The photo stands well on its own. It's good photojournalism and good photography period. As you'd expect its story isn't just about wealth and privilges, snobbery and distinction; there's a lot more to it. Each of the five boys it portrays has his own story. Sure, it does simplistically reveal a class division, but the two boys on left — Harrow students at the gate to Lord's Cricket Ground — are divided as much from the students of arch-rivals, Eton, whose eleven their team is about to play, as they are of the three boys on the right, not themselves street urchins, but urban kids likely to be cricketers themselves.
Here's a link to Jack's article: FIVE BOYS: THE STORY OF A PICTURE. It's worth reading, through to the end.
These prints from late 19th-century weekly illustrated news magazines show the festive nature of the annual Harrow-Eton match. They show fashionable young folks of Imperial England enjoying themselves much as now do the crowds at collegiate homecoming games every fall in the US. In those times, only a tiny minority of the population could enjoy itself in this way — in England and the US alike. Although disparities of wealth persist or, in England's case, have reëmerged in our times, it seems unlikely that we'll ever again have among us so self-assured, energetic, and surprisingly creative a generation as were these Harrovians and Etonians, with all their prejudices and absurd traditions.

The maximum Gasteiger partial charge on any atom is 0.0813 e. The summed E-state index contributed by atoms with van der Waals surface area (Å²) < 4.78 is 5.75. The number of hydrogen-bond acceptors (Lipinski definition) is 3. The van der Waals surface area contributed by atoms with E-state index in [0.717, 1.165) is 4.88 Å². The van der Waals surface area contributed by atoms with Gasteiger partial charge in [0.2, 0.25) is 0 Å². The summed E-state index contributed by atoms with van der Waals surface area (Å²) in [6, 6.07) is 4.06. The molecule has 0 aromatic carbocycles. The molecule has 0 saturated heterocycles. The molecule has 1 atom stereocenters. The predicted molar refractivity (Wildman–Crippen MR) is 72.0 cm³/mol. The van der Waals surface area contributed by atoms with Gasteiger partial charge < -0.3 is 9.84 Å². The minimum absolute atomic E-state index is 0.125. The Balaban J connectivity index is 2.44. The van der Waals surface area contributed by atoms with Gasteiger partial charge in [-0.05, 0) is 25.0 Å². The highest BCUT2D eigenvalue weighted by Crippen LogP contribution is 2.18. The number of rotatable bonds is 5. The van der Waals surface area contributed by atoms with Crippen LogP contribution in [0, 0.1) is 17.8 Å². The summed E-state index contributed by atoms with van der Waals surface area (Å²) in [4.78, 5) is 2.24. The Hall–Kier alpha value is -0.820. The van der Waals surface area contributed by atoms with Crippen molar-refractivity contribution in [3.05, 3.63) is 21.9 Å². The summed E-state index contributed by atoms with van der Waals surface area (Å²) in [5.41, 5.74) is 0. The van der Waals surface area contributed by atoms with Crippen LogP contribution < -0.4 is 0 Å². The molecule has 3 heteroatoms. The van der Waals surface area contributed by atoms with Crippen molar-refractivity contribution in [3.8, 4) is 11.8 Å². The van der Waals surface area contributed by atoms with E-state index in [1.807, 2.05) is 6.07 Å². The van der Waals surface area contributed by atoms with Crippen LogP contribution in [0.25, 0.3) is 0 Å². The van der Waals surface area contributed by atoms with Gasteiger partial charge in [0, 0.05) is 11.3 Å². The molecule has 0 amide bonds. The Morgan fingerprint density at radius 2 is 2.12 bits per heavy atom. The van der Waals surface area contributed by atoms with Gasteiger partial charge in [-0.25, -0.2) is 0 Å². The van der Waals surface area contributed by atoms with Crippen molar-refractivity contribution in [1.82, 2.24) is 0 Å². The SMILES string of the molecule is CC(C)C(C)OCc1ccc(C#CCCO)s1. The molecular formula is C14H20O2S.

This shot shows Eton boys arriving for the match, ca. 1930
The US has its own bastions of educational privilege, as I'm sure we all already know.
The Ivy League - bastions of privilege instead of institutes of learning
Which College Grads Earn the Most?
graduates of prestigious institutions, especially Ivy League universities, earned the biggest salaries
Harvard Grad Details 'Privilege' of Ivy League Life